Home News and Politics SHOCKING: Ford government compelled to rectify hasty zoning order, endangering flight path with towering structure in Toronto

SHOCKING: Ford government compelled to rectify hasty zoning order, endangering flight path with towering structure in Toronto

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SHOCKING: Ford government compelled to rectify hasty zoning order, endangering flight path with towering structure in Toronto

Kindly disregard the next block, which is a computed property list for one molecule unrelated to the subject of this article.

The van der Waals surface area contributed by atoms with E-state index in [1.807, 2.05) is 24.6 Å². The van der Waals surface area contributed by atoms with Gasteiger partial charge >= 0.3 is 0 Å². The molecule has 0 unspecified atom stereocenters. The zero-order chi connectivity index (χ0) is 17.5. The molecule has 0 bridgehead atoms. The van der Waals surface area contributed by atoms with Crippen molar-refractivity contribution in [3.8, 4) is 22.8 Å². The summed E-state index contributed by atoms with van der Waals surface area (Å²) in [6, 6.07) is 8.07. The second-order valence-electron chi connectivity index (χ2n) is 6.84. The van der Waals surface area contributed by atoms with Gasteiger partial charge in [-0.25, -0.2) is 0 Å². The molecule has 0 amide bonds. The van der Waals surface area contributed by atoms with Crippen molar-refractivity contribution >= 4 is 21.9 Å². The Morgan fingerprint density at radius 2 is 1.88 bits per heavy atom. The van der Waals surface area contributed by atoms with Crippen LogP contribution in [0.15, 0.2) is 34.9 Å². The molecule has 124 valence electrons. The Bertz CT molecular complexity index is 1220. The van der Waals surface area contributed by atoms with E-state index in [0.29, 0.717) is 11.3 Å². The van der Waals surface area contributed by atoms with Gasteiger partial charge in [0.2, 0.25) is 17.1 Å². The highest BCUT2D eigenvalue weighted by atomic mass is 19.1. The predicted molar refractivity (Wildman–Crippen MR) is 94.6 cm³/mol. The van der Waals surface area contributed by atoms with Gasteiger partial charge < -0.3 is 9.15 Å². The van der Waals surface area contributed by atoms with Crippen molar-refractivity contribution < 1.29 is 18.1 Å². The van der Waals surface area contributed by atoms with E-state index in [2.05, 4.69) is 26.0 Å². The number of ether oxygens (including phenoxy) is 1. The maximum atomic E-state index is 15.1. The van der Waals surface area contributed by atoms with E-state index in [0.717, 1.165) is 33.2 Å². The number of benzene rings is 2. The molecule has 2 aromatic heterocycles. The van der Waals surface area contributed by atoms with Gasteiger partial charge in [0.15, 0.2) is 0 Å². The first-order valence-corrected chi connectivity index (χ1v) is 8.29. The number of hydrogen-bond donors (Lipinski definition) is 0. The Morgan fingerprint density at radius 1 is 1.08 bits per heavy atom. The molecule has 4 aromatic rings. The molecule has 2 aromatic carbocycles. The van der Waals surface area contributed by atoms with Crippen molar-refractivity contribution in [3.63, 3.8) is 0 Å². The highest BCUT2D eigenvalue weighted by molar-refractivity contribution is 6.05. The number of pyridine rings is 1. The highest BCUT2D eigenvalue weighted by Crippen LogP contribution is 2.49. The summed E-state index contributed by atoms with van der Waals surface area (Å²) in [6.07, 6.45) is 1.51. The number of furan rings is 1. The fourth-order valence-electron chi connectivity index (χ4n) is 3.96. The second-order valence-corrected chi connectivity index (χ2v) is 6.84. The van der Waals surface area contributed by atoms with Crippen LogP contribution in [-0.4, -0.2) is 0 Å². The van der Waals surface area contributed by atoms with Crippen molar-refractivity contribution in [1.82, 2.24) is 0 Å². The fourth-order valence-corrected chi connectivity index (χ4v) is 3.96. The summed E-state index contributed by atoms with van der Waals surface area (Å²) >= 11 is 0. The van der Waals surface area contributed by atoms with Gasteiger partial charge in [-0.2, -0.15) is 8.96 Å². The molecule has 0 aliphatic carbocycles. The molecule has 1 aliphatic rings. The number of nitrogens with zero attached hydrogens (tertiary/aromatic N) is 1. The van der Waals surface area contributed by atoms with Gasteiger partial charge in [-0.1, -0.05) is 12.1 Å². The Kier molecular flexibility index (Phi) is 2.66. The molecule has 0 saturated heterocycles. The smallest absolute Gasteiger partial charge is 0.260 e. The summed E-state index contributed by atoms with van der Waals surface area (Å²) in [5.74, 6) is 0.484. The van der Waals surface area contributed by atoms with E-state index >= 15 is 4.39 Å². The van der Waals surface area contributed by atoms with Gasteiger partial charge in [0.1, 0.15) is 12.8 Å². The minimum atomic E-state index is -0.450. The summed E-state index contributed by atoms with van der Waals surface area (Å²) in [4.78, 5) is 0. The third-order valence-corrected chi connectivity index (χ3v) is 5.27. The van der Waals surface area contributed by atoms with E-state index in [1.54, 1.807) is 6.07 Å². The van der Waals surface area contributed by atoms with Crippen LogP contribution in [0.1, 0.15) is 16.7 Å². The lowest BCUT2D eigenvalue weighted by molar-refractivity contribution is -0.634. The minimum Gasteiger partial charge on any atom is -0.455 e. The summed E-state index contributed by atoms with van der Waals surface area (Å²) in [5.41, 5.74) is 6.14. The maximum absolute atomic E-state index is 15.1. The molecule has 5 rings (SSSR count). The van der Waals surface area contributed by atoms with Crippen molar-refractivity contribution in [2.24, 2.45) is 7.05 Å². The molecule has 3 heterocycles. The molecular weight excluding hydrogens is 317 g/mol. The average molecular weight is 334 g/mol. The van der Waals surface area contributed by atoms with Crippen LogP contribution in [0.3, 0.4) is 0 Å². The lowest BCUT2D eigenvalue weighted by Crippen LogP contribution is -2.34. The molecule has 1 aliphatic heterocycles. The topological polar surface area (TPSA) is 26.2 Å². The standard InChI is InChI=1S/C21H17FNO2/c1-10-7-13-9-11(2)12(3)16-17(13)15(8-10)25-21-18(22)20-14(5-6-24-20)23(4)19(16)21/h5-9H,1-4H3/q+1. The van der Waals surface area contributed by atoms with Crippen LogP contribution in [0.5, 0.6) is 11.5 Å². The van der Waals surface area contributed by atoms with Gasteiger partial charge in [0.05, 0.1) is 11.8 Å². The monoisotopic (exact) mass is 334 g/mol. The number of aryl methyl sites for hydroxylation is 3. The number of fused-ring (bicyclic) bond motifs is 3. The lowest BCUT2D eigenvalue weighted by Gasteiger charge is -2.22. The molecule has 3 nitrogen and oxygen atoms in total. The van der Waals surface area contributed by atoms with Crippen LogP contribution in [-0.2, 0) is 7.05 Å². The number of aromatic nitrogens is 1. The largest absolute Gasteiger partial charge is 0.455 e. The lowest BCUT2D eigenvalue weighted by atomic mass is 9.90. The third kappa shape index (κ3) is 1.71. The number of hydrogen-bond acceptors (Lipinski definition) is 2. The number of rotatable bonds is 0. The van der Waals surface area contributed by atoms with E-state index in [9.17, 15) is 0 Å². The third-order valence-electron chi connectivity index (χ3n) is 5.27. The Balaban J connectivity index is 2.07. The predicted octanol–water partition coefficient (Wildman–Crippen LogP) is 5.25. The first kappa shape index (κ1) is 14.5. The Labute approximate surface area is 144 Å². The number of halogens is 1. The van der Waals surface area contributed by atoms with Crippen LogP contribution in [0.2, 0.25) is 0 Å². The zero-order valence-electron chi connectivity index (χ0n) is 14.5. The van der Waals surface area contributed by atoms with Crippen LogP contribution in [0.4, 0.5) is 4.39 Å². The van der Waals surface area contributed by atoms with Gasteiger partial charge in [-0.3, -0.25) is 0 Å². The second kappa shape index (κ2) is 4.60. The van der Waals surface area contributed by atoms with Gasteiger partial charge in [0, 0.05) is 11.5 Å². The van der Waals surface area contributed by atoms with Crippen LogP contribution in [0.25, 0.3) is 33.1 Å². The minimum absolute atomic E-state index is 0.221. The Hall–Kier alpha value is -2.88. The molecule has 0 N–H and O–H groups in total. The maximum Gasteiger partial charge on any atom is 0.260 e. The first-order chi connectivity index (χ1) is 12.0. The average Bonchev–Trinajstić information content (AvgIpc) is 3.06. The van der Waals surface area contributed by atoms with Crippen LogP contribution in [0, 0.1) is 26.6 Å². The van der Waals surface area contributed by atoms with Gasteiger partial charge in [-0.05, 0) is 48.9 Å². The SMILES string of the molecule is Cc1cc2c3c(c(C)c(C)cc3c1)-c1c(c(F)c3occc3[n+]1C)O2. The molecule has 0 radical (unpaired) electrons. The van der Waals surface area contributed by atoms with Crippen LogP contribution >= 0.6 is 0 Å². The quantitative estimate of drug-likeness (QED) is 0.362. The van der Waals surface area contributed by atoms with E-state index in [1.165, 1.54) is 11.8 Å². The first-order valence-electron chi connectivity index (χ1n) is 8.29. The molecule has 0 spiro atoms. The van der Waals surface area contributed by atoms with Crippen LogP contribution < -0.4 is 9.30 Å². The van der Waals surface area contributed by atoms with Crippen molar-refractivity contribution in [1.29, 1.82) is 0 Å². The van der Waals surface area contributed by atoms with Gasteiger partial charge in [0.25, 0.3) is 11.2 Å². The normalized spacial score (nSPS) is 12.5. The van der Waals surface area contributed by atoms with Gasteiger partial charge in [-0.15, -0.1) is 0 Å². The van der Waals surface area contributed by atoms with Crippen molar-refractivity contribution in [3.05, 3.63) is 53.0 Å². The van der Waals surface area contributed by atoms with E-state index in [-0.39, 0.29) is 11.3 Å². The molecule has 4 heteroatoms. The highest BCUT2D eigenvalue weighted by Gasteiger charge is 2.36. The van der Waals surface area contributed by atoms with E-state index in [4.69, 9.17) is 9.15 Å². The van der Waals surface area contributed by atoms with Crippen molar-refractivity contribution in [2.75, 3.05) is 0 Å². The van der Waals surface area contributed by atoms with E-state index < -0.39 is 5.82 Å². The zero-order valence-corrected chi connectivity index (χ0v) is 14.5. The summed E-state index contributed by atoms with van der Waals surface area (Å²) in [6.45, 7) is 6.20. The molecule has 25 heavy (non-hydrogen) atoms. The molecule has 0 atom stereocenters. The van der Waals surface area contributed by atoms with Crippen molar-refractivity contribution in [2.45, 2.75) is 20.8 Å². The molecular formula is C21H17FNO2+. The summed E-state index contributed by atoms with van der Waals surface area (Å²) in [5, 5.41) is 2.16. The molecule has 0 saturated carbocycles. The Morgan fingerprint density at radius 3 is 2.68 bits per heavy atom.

The Ford government had to revise a Minister’s Zoning Order (MZO) after a developer was given permission to construct a skyscraper in the flight path of Pearson International Airport, according to sources. The rushed process resulted in the airport officials informing the government that building a 50-storey tower on a flight path used by numerous aircraft would not be feasible. This incident is expected to raise more concerns about the controversial use of MZOs, which allow the province to override and replace planning decisions made by local councils. The province had previously surprised officials by issuing two zoning orders to bypass local planning rules in Mississauga. These orders led to a significant increase in the size of a waterfront development and the allowance of towers along Hurontario Street. The announcement caught local officials off guard, and they learned about the changes simultaneously with the public. It was later revealed that one of the buildings included in the zoning order, a 50-storey tower near Toronto Pearson Airport, had been requested by a developer and approved in less than two weeks by the Ford government. However, after the airport authorities raised concerns about the tower’s location in an emergency flight path, the province amended the MZO to remove the site next to the airport. Despite the government’s lack of explanation for the changes, the revised zoning order effectively halted the developer’s proposal. The incident highlights the increasing scrutiny on MZOs and their potential misuse. Following the Greenbelt scandal, where the province controversially swapped land and forced some cities to expand their boundaries, the use of MZOs has become a source of concern. The NDP recently revealed a list of 18 MZOs granted to development projects involving individuals who attended Ontario Premier Doug Ford’s daughter’s wedding. Opposition politicians are now pushing for a review and potential reversal of over 100 zoning orders. The housing minister is currently reviewing all MZOs issued by the government, with the aim of aligning them with the province’s goal of constructing 1.5 million homes by 2031.

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